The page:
Five Reasons Not to Have Bypass Surgery

by Lisa Rosen on August 24, 2009

Eleven years ago today, Lee had a quintuple bypass.  The day before, the surgeon had told me they’d probably only be able to do four; one of the clogged vessels was in a hard-to-get-to spot, and he wasn’t sure if he’d be able to bypass it or not.  To his great credit, he was able to accomplish everything he set out to do, and here we are, eleven years later, working hard at keeping those replacement vessels wide open.

In case you aren’t entirely clear on the terminology, let me give you a quick primer on bypass surgery, or CABG (Coronary Artery Bypass Graft) as the folks at the hospital call it.  Here’s what they do:  they open up the patient’s chest (that involves sawing through the sternum, or breast bone), then they hook the patient up to a heart-lung machine.  The machine takes over the functions of the heart and lungs, oxygenating the blood and pumping it through the body, while the actual heart is stopped for the duration of the procedure (they can’t be doing intricate work on your heart and arteries if your heart is pumping, so they make it stop).  They they use veins removed from some other part of the body (sometimes elsewhere in the chest cavity; often the inside of a leg) to literally create a “by-pass” around the clogged part of an artery.  Think of it as a fresh new highway that bypasses the congested, traffic-ey part of a city so that long-distance truckers can just whiz on by.

They take this nice clean length of vessel and attach an end on each side of the clogged segment, rerouting the flow of blood so that the supply of oxygen to the heart never gets caught up in a constricted area.  Then they turn the heart-lung machine off, so that the body can go back to doing what it’s supposed to do (that’s the goal, anyway–it took a bit of work to get Lee’s heart going again).  Finally, they sew everything back up and send the patient off to intensive care to recover.

It all sounds fairly straight-forward, doesn’t it?  And it mostly is, for most patients.  But even when it goes perfectly, bypass surgery is a huge trauma to the body and the psyche.  If you have any risk factors for heart disease (and who doesn’t?), here’s why you should make it your business to stay as healthy as you can, so that you can avoid open heart surgery:

1)  They shave your testicles.  Obviously, if you don’t have testicles, this isn’t a concern, but since I’ve never had bypass myself, I can’t promise that they don’t do something equally unpleasant to women.  Lee is still slightly traumatized.

2) They draw “blood gases” as part of the pre-op workup.  Basically, they draw blood from an artery.  Way back in high school biology, you should’ve learned that your arteries are mostly hidden fairly deep in your body (to protect them–bleeding from an artery is a good way to die really quickly).  Think about that–it’s a standard blood draw, except that it involves finding an artery.  Lee’s still talking about how painful that was.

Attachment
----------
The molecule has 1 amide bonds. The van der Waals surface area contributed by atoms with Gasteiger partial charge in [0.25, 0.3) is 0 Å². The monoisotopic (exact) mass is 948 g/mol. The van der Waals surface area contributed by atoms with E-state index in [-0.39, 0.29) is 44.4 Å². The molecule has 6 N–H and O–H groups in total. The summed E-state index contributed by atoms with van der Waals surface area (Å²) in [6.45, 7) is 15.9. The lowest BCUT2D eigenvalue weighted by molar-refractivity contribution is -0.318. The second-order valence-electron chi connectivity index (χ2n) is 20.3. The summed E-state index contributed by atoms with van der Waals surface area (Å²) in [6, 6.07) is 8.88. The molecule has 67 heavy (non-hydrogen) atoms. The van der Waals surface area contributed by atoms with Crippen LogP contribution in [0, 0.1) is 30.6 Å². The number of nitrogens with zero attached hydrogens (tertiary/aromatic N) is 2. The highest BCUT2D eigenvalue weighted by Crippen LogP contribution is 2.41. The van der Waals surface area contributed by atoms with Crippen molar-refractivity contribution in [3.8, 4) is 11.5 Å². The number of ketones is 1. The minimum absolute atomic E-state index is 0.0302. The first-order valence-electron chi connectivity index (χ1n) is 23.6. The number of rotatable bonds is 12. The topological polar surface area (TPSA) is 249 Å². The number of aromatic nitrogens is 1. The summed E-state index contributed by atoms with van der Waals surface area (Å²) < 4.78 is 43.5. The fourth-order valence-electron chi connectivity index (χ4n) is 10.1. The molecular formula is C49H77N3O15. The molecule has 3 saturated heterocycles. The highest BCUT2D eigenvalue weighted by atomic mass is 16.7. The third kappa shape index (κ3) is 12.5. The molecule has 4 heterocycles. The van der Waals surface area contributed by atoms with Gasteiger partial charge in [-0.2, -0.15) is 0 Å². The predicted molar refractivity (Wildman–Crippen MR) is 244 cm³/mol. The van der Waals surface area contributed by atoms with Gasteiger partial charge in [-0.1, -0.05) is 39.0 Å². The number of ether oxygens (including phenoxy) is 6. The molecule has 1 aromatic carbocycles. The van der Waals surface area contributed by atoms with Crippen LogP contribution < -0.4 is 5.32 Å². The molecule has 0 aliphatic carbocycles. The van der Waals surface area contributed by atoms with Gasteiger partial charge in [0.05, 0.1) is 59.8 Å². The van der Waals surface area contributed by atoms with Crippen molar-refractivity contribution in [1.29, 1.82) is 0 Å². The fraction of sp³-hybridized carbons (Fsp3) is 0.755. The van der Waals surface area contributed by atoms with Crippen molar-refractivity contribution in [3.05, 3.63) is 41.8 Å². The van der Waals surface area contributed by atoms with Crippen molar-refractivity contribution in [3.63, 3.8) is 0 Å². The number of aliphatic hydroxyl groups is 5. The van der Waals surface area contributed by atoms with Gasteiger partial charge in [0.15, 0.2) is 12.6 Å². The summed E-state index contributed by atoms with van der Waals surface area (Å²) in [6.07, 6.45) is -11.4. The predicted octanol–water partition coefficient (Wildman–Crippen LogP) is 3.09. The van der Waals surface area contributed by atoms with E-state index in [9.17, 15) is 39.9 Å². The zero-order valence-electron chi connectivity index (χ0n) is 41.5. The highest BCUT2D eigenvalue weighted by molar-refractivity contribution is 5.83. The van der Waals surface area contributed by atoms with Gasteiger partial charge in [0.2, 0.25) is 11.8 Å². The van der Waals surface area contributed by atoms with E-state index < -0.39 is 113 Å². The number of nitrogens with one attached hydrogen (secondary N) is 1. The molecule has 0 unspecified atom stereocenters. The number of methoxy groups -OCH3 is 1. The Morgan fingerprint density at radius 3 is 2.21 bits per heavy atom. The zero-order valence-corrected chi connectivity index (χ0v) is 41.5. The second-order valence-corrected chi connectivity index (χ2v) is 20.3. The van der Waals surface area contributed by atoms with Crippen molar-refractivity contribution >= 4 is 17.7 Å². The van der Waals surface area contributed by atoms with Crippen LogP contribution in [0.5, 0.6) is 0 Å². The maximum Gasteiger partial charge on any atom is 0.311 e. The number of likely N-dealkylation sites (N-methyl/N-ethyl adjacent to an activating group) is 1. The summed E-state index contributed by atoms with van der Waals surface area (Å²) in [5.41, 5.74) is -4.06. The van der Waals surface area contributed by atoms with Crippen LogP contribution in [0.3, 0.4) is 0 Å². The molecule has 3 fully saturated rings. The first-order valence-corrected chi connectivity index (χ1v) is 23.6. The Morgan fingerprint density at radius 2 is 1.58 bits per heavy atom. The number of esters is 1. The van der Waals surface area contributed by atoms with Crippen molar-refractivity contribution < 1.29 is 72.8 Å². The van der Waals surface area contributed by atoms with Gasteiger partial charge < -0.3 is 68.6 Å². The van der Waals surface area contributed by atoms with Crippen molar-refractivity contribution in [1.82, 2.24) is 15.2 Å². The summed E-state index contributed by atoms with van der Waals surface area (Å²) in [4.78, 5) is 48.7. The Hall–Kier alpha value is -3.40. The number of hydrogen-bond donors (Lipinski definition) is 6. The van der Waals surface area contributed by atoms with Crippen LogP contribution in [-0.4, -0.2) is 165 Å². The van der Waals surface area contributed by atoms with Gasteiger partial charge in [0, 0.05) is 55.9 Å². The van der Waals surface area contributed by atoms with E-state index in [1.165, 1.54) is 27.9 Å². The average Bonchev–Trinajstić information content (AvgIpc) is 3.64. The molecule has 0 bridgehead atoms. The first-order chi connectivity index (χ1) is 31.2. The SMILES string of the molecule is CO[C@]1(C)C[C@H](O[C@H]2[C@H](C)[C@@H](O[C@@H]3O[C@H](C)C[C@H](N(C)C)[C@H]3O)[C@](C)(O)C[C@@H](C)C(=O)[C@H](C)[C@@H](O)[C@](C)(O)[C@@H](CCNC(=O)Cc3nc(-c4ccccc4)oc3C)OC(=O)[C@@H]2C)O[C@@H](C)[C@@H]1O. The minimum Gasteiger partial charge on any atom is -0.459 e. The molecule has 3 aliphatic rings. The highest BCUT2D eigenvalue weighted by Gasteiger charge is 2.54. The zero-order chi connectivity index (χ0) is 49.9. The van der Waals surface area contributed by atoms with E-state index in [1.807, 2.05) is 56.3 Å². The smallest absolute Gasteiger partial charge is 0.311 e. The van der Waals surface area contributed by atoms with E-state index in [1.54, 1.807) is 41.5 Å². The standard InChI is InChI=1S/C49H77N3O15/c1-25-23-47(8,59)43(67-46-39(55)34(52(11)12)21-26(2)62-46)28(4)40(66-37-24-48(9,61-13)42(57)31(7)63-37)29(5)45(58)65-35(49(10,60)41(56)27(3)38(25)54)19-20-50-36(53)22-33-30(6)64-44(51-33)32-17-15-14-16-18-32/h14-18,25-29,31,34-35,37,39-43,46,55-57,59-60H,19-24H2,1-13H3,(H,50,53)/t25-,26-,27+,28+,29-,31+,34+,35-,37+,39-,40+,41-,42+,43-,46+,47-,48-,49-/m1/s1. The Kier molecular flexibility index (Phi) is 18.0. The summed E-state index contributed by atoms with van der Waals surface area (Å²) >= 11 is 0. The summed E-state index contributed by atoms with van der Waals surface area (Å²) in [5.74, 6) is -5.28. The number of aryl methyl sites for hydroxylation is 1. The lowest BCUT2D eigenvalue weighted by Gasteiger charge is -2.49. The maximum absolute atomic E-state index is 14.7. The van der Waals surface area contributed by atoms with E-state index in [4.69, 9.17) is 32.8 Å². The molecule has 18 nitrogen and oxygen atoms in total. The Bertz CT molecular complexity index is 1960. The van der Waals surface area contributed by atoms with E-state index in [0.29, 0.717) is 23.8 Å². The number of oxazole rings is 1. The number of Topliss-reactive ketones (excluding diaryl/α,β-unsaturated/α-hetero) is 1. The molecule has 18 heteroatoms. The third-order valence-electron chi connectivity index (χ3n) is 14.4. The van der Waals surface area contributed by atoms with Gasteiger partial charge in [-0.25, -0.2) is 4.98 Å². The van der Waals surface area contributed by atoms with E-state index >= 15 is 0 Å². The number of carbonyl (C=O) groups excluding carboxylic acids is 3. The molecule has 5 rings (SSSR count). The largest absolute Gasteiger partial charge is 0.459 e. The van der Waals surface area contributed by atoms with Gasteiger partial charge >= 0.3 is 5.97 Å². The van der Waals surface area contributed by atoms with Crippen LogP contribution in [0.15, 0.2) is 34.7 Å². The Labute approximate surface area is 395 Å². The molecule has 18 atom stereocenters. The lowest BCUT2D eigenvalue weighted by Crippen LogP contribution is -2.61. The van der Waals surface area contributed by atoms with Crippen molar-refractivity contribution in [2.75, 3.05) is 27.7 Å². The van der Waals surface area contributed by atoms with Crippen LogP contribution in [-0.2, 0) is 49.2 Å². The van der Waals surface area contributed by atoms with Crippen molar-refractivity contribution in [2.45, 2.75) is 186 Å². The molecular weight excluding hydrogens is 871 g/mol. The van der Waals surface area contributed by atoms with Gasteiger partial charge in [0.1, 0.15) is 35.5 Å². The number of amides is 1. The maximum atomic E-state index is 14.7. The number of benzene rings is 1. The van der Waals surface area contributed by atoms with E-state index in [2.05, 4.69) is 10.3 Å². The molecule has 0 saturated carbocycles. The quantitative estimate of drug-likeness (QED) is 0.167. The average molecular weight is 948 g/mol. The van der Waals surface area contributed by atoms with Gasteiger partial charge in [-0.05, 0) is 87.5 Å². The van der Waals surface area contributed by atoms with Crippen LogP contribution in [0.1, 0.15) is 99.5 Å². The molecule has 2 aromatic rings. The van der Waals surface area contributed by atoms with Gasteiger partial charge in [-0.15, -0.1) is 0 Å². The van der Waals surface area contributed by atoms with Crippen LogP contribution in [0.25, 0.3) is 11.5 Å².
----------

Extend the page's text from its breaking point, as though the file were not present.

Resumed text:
3)  When the surgery ends, they send you to the cardiac intensive care unit, still hooked up to all kinds of tubes and wires and things.  Lee was on a breathing machine, and there were several things protruding from his chest, which we both chose not to look at.  The breathing machine made him miserable as he came back to consciousness, but he couldn’t really communicate; he just had to cope until they took the tube out of his throat.  Luckily, he doesn’t really remember that part clearly.

4)  They give you morphine.  I realize that probably seems like a good thing, not a bad thing, but it made Lee throw up.  Tubes and cracked breastbone and all.  No, he doesn’t really remember that part, either.  Luckily, I missed it entirely.

5)  They use a titanium wire to close your chest back up again.  That wire is permanent.  The bone is never quite as strong as it was, but the wire stays there, hopefully giving it a bit of reinforcement.  Downside:  Lee has been known to set off the security machines at the airport.  He’ll deny it–he has a selective memory, which is probably not the end of the world, under the circumstances–but I was there.  They had to wand him.

Really, you should just lose the weight, keep your heart healthy, and avoid the surgery altogether.  Why risk taking any longer at airport security than absolutely necessary?!

{ 2 comments… read them below or add one }

CATHERINE pATE August 24, 2009 at 9:49 pm

well, after that uplifting post, i must say i have decided to skip the ben and jerry’s that was calling my name… i am feeling a bit nauseous. and i recall signing lee’s will 11 years and 1 day ago too.

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Bob Taurianen November 28, 2016 at 5:15 pm

In December of 1998 I underwent a quintuplet by_pass. My cardiologist visited me in the hospital and told me that when I see him for my six week, post- op exam I have to be able to walk a mile and a half for him to OK me to go back to work. In less than 4 weeks post-op I was walking 4 miles a day. When I went back to work at Michigan Truck Plant, I started working 10 hours a day, 6 days a week. The only thing I can attribute that kind of success to is prayer and faith in God.

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